3

The new reference class system has something very similar to docstrings for documenting methods of a class. Here is an example:

Something <- setRefClass("Something",
                         methods=list(
                           something=function(t=NULL) {
                             "Do something, perhaps to t
    t : a thing
        You may not want to do this
"
                             if(!is.null(t))
                               t^2
                             else
                               "Or maybe not"
                           }
                           ))


a <- Something$new()
a$something(2)
a$something()

Something$help("something") ## to see help page
  • 1
    I had no idea about this. But, given that the docs for setRefClass say that the API is subject to change as of R 2.12, I'm a little hesitant to get into that. For some reason, I've never gotten into object oriented R... I think the barrier is just too high, and before I get to where that'd be worth it, I'm done! Thanks for pointing this out though! – Dav Clark May 10 '11 at 5:15
  • Has this stabilised at all? – naught101 Jul 7 '14 at 5:27
3

I had another idea as I'm finally wrapping my head around the fact that "R is a (very poor) LISP". Specifically, you can get access to the source code (usually) using the deparse command. So, this function would be a start towards defining your own custom source-code parsing help function:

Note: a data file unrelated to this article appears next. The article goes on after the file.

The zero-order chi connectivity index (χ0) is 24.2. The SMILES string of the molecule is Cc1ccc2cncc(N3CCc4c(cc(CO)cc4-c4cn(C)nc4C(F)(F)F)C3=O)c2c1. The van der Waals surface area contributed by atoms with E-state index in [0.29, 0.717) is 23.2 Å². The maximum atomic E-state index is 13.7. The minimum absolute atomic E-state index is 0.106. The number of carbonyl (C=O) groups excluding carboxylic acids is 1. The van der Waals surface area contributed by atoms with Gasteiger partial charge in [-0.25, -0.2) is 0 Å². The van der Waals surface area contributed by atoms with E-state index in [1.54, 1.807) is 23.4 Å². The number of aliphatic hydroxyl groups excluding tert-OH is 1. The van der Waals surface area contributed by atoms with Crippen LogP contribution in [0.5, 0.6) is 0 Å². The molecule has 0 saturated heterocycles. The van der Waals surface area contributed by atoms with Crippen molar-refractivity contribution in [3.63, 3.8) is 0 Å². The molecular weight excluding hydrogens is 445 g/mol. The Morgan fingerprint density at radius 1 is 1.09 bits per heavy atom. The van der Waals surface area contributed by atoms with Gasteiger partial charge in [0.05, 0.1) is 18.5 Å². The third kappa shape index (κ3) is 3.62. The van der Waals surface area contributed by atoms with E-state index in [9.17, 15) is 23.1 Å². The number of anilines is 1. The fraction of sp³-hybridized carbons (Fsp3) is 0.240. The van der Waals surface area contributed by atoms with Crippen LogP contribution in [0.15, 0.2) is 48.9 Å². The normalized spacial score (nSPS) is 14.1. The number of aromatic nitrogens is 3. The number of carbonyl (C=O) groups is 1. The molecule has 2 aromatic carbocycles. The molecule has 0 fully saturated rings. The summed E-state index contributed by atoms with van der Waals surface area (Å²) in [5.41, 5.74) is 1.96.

docstr <- function(my.fun) {
    # Comments are not retained
    # So, we can put extra stuff here we don't want
    # our docstr users to see
    'This is a docstring that will be printed with extra whitespace and quotes'
    orig.code.ish <- deparse(my.fun)

    print(orig.code.ish[3])
}

docstr(docstr)

The above illustrates that deparse really does deparse, and is different from what you'd print at the REPL prompt if you typed docstr: quotes are changed to (default) double-quotes, opening curly brace gets moved to the second line, and blank lines (including comments) are removed. This actually helps a lot if you want to design a robust function. Would be trivial to look for e.g., opening and closing quotes down through the first line that doesn't start with a quote.

Another way to do it would be to get the list of call objects that make up the body list with body(docstr). The string would be in body(docstr)[[2]]. I have to admit that I'm a bit out of my depth here, as I don't fully understand the return value of body, and don't know where to find documentation! In particular, note that body(docstr)[2] returns an object of type and mode 'call'.

This latter approach seems much more LISPy. I'd love to hear other's thoughts on the general idea, or have pointers to actual language reference materials for this!